From there, I go in and research their specific interests. I used incognito mode on LinkedIn to glean information from their profile. Typically, the schools they went to, the publications they’ve had, or the type of content they post give me some “hook” to understand what they value.
And through this, I can include something in my application that starts to build a connection to their interests. Or learn that – nope, that’s not the work place for me.
Understand the deeper context
Departments, units and teams have their concerns.
Did they just go through a restructuring (meaning, they are still trying to figure out their mandate and mission)?
Have colleagues been there for 10 years plus (likely pointing to a closed circle of friends you have to find ways to break into)?
Did the team receive a new cash injection (if so, what donor provided it, and what do THEY want)?
These and a dozen other points give you important clues about what the hiring team finds important. And in this, you learn more and more about parts of your profile to match against these interests. Again, maybe you find out you and this team don’t quite fit with one another, so you can stop wasting time applying to this job and move on to the next.
You can’t avoid politics
In my experience, as soon as 2 or more humans are involved in deciding anything, politics rears its ugly head.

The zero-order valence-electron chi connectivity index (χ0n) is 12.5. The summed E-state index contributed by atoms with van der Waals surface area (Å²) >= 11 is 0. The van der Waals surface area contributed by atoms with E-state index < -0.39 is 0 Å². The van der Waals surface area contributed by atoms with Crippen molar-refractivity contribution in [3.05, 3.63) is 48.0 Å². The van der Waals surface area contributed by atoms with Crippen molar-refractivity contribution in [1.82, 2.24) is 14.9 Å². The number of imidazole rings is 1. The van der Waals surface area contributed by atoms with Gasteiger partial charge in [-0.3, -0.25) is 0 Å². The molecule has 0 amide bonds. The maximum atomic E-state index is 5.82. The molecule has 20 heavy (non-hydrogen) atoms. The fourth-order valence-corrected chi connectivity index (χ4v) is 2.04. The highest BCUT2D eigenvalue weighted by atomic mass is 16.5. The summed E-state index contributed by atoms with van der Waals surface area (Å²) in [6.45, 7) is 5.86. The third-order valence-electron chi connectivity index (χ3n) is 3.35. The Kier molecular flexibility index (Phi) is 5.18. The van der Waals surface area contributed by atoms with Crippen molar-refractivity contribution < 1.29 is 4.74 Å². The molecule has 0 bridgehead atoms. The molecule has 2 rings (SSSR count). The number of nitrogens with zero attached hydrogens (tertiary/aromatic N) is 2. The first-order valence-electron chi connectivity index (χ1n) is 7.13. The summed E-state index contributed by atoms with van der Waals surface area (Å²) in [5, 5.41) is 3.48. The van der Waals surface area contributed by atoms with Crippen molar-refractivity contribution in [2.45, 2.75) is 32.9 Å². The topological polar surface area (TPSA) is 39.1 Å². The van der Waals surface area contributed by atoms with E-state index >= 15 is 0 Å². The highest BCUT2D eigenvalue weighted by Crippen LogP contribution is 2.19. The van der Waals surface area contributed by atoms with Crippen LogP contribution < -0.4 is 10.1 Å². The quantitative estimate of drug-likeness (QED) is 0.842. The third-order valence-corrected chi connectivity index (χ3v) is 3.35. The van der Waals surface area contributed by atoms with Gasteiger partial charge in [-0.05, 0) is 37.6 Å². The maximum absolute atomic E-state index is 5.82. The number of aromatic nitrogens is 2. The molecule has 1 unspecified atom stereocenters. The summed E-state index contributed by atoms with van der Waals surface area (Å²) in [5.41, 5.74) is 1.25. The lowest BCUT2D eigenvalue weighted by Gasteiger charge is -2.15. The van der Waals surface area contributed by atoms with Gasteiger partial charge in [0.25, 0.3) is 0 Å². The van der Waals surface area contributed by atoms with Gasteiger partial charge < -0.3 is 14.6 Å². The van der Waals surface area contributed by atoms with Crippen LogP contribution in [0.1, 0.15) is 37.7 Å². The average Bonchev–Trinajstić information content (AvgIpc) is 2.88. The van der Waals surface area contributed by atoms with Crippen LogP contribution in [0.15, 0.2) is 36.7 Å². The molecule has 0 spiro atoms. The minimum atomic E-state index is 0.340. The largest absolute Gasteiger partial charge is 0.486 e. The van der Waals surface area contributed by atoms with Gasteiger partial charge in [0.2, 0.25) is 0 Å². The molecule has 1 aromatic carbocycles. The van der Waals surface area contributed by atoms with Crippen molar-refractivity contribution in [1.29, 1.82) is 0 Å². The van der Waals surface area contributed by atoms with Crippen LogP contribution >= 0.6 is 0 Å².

Alliances form. Competition to win enters. Differences of opinion come out like daggers.
You can’t avoid this. So it’s better to understand it and take your position.
What was one of the most stunning lessons I learned from sitting on over 70 interview panels?
People hire people they like. Shocking I know. But who are people that people like? They are the ones who can help further their career interests.
In our sector, many view that with suspicion. It should be all about the issues. About the programs. And about real impact with communities.
Yes: these are all important. And by and large, most of us truly, deeply care about the work.
But for each of these, you cannot ignore that you will be working with a team, with a boss (regardless of how senior you are, you will always have a boss), and with people in government, communities and other organizations. Relationships with others is the oil to delivering positive human development results.
And paying attention to the very human needs and interests people have is not only fundamental to living a good life, but a cornerstone to a strong global development career.
So what makes a job application just… work?
It’s giving them what they want.
What I find is typically when you’re stuck…
Your job applications haven’t been going through.
Or your interview asks you questions that only make you stammer and eject the word “Uhhh” accompanied by a blank stare.
When you can’t get to those senior jobs you know in your bones you can do.
It’s because you’re not giving the very real people on the other side what they want.
Since sitting in on 70+ interviews at the start of my career, I have gone on to write ToRs, review thousands of job applications to a single role, and help hire dozens of colleagues for several UN agencies and NGOs.
What are some of the key questions you have about how any of this works?